An ad placed by the American Freedom Defense Initiative, an organization whose sole objective appears to be trashing Islam, has placed the below ad on the side of some busses in Washington D.C. The graphic effort strains to include a miniature history lesson along with its goal of linking anti-Semitism, and even racism, to Muslims.
The above recalls a similar message attached to San Francisco busses by AFDI back in 2012. The ad in that case was this one:points out, the woman behind the allegedly anti-racist ads (which have provoked vandalism due to their alleged racism), the fiercely anti-Muslim Pamela Geller, has run into in legal showdowns involving her controversial words that have sometimes, sometimes not achieved victory:
Geller's ads have run into court battles before, winning against NYC's MTA and appearing in San Francisco as well. In Boston, Geller is appealing a decision prohibiting her from purchasing MBTA ad space to run the Twin Towers ads.
It looks like D.C. has either decided to forgo the court battle or determined it isn't interested in challenging Geller's anti-Muslim tirades.
Big Cities: Ground Zero for the Culture War
The AFDI ads running on select busses in the nation's capital aren't the only thing provoking religious adherents in America's major population centers. The Times Square billboard seen below that mocks Christianity as a myth is apparently an annual affair, as Politix's Mary Noble observed in the run-up to the Christmas before last. That sign is placed by American Atheists, an organization who since 1963 has been the "premier organization fighting for the civil liberties of atheists and the total, absolute separation of government and religion."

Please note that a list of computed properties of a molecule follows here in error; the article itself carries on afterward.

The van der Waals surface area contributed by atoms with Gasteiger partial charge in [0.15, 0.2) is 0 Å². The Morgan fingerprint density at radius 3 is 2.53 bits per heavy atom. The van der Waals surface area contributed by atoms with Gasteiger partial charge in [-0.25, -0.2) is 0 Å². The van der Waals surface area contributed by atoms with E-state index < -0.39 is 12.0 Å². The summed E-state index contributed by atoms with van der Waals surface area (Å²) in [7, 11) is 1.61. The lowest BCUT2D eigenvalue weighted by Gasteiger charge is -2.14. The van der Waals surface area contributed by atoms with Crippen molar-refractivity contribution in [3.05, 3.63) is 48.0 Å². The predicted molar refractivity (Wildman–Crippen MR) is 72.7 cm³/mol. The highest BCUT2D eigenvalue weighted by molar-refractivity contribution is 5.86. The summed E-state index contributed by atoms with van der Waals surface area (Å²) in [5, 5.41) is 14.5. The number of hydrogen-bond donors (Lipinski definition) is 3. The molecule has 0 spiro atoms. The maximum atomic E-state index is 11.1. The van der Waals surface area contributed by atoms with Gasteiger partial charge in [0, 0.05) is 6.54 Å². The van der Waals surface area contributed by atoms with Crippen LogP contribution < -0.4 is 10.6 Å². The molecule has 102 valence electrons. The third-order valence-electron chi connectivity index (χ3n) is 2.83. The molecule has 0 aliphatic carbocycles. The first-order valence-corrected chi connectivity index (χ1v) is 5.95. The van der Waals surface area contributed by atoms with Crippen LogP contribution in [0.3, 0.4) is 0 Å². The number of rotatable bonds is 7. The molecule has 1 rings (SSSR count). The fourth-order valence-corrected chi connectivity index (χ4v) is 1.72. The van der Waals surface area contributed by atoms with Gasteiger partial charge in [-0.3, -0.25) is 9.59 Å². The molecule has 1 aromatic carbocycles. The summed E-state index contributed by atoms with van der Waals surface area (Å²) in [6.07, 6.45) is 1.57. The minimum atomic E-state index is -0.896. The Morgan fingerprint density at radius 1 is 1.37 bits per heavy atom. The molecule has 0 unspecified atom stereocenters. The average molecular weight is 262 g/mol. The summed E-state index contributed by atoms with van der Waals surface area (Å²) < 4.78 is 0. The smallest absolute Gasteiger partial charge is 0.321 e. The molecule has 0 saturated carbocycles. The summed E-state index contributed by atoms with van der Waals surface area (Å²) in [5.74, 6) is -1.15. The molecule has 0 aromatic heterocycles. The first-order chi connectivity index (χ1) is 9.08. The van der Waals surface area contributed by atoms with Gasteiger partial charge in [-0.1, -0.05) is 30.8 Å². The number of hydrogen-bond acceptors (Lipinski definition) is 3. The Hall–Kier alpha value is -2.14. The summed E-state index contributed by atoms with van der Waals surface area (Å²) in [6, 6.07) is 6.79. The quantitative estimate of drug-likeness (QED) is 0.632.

The curious difference between the two campaigns - one anti-Muslim, the other anti-Christian - is the framing in which the issues are presented. Whereas both are nominally against religious folk, in the first case it's all about competing anti-racisms, in the second the familiar naturalism vs. spiritualism butting of heads ala the Scopes "Monkey" trial. Where those who denounce the former are often themselves secularists or atheists who take offense at bigotry, in the latter the anger is coming from Christians almost exclusively.